blemishes.  She is a "tomboy" and has been pretty even-keeled, at least
for the past six years or so.  The wheels have gone off the bus. 
Crying, whining, yelling, you name it.  It's like a classic roller
coaster.  I have talked with her about the changes her body is going
through, told her we all went through it and it does get better, and
also cracked down on the whining/crying/etc.  But really am I doing the
right thing?  What should/can I do?  I am also trying to encourage her
to get plenty of exercise, which is something that makes her happy and
also helps her sleep better at night, but sometimes she still can't
sleep and the exercise isn't possible.  Any thoughts or books or words
of wisdom?  Almost all of the parenting books relate to specific younger
ages or are more general like the Faber books.  I want a roadmap to

Ouch. I remember being a girl on the inside of puberty, and it was horrible. This is making me want to call my mom and thank her for putting up with me then.

I also remember reading the Judy Blume books at that age and feeling like someone understood me. So maybe that whole genre of puberty lit would be helpful for your daughter to read.

For resources for you to help talking about it with her, I don't know. I haven't look for anything for talking to my son and am just taking the conversations as they come, precisely because everything seems to be geared toward younger kids OR is about talking about sex and reproduction and we've been talking about that for eight years now so it's not a hot topic anymore.

Who can help, with resources for talking about puberty–not sex and reproduction–with upper elementary age kids?

Encouraging traits for leadership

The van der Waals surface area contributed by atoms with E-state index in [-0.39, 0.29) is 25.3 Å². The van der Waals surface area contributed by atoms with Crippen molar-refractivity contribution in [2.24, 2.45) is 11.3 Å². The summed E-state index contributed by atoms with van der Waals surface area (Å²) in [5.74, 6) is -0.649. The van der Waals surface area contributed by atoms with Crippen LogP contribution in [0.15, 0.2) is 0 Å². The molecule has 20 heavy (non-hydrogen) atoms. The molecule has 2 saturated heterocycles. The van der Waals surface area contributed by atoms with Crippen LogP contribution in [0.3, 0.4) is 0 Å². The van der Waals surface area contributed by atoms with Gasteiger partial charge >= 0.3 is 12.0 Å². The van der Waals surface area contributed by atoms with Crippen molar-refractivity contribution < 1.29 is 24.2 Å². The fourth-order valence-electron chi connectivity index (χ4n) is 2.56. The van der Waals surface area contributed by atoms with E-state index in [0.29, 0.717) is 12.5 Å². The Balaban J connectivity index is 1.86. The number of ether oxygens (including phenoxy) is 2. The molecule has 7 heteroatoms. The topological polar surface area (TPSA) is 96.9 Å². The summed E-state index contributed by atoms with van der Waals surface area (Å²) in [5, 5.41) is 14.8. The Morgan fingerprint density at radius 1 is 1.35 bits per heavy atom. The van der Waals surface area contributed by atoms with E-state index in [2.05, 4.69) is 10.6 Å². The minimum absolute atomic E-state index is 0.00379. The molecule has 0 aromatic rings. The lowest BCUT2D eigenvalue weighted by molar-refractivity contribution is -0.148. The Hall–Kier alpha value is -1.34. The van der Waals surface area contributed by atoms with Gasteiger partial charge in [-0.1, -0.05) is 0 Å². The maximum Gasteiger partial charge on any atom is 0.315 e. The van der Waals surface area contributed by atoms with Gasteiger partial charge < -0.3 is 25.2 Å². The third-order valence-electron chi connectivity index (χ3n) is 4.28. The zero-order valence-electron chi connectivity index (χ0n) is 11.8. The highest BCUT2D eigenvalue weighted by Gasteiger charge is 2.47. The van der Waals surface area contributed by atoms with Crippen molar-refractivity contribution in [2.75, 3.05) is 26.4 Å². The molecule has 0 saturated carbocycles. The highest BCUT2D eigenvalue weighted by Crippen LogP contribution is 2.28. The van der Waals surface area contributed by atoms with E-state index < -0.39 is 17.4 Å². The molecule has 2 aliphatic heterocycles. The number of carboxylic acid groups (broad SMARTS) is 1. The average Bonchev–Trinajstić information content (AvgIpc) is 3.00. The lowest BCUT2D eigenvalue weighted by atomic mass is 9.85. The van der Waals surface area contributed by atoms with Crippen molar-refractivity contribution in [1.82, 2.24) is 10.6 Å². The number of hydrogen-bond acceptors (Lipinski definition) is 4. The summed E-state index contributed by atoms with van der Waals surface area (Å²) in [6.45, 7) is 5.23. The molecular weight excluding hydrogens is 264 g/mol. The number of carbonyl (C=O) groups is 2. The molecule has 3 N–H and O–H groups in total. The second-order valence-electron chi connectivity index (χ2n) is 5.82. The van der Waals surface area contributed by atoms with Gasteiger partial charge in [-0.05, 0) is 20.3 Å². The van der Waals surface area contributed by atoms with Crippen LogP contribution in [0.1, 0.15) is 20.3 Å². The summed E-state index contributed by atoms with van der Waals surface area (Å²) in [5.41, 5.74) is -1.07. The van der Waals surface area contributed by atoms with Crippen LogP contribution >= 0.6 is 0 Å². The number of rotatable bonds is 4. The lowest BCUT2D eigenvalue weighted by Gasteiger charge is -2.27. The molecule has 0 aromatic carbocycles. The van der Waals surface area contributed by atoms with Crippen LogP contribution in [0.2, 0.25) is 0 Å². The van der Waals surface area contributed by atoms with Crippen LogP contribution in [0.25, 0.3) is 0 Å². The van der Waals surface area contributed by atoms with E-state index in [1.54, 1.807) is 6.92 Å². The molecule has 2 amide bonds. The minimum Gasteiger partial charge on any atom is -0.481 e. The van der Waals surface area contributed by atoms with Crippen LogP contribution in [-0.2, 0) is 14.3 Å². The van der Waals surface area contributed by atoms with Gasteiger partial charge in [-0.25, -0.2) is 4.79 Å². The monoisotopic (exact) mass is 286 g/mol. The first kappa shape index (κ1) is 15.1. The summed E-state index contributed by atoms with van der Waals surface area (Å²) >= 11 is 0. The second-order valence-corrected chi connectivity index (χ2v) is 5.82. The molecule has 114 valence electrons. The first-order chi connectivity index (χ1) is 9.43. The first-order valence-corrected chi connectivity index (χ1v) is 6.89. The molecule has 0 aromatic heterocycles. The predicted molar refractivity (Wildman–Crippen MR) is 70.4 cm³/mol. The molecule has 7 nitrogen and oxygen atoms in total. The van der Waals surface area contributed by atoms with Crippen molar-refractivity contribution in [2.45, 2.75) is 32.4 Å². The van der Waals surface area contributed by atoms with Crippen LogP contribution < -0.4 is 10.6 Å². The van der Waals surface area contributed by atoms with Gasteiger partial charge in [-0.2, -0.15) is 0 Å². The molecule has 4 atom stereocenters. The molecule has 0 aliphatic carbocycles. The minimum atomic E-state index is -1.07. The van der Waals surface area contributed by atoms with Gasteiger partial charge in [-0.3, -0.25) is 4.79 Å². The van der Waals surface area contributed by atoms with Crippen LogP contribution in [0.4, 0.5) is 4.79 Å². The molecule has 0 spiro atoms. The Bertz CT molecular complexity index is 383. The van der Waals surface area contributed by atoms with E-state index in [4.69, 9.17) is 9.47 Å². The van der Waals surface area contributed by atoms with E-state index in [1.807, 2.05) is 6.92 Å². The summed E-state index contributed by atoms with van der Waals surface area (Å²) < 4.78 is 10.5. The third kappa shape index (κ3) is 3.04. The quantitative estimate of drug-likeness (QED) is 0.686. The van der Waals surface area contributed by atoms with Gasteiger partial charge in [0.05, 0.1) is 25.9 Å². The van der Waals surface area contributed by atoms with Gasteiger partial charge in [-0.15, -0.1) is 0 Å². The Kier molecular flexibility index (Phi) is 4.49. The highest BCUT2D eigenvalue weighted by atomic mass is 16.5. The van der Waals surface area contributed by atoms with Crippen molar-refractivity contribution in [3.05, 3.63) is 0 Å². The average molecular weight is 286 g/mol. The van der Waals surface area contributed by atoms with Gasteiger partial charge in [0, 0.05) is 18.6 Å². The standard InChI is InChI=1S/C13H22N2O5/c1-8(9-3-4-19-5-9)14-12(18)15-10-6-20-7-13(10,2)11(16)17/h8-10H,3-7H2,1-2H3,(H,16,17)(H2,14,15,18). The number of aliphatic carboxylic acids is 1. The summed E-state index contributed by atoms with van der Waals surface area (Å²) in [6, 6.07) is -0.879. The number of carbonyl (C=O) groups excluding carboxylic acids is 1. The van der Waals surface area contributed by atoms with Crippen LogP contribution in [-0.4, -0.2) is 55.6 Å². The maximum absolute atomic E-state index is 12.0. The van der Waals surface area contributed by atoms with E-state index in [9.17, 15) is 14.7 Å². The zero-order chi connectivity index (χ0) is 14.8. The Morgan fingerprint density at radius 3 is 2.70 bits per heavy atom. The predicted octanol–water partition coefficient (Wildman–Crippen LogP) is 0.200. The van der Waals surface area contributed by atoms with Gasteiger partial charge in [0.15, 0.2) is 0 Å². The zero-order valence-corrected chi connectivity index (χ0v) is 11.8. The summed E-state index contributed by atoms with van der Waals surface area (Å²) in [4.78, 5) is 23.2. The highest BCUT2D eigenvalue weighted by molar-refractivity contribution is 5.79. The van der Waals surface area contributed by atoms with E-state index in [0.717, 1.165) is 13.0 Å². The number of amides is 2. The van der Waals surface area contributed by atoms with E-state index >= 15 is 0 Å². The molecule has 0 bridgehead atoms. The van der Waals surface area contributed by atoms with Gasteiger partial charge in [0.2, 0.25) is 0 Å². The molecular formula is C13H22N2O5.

First of all, to clarify: I am not criticizing Sheryl Sandberg or her book. I'm choosing not to read the book because I've seen so many interviews with her in the past year that I know what her message is already so reading the book would be redundant. I don't feel like she speaks to me personally, but I know that a lot of women are loving her message and that's great.

I was specifically criticizing that quote, which, out of context, was rocketing around the internet. As someone who verged on "bossy" as a little girl, I'm very thankful that my mother worked with me to turn my fierceness, determination, and strong sense of self into traits that helped me, instead of allowing me to tell others what to do and barrel through situations without regard for others or for how I was being perceived.

I'm also thankful that she didn't allow others to dismiss me by calling me "bossy." And that she didn't encourage me to push others around by calling that "leadership skills."

It is my hope that we can see the excellent traits our kids have and nurture them, while looking at negative behaviors separately. Being determined is a trait. Telling others what to do is a behavior. There is no reason to label someone for their behaviors. For one thing, it makes the labeler small. For another thing, behavior changes so the label won't make any sense.

But there is a reason to work with our kids on behaviors that won't help them. Teaching kids not to push others around is not denying their positive traits, but it is helping them channel those traits into behaviors that increase their power and expand the pie for everyone. We can create strong, forceful, aggressive, kids (girls and boys both) who know how to work with other people, who inspire because their boldness includes others, and who others love to be led by because of their strength.

At the same time, "shy" kids can learn leadership skills, too. The kids who feel pushed and afraid when other kids overwhelm them, who are sensitive and cautious, they can be great leaders, too. If we convince ourselves or others that it's necessary to be bold and forceful to be a leader, we're cutting off possibilities for some of our kids and cheating ourselves out of some strong leaders.

The culture of communication is a whole different topic. I went to a women's college for a lot of reasons, one of which was that I didn't want anyone to think I could be minimized. I don't know what the answer is to creating an entire co-ed culture that gives value to all voices and styles. That's why I'm focusing on teaching my individual kids to be leaders, which involves listening to all voices and being specifically inclusive as a technique for discovery and rigor. (If you create an echo chamber, you immediately lower the bar for whatever you're doing.)

Thoughts? What are you doing to foster your kids' strong traits and teach them leadership skills?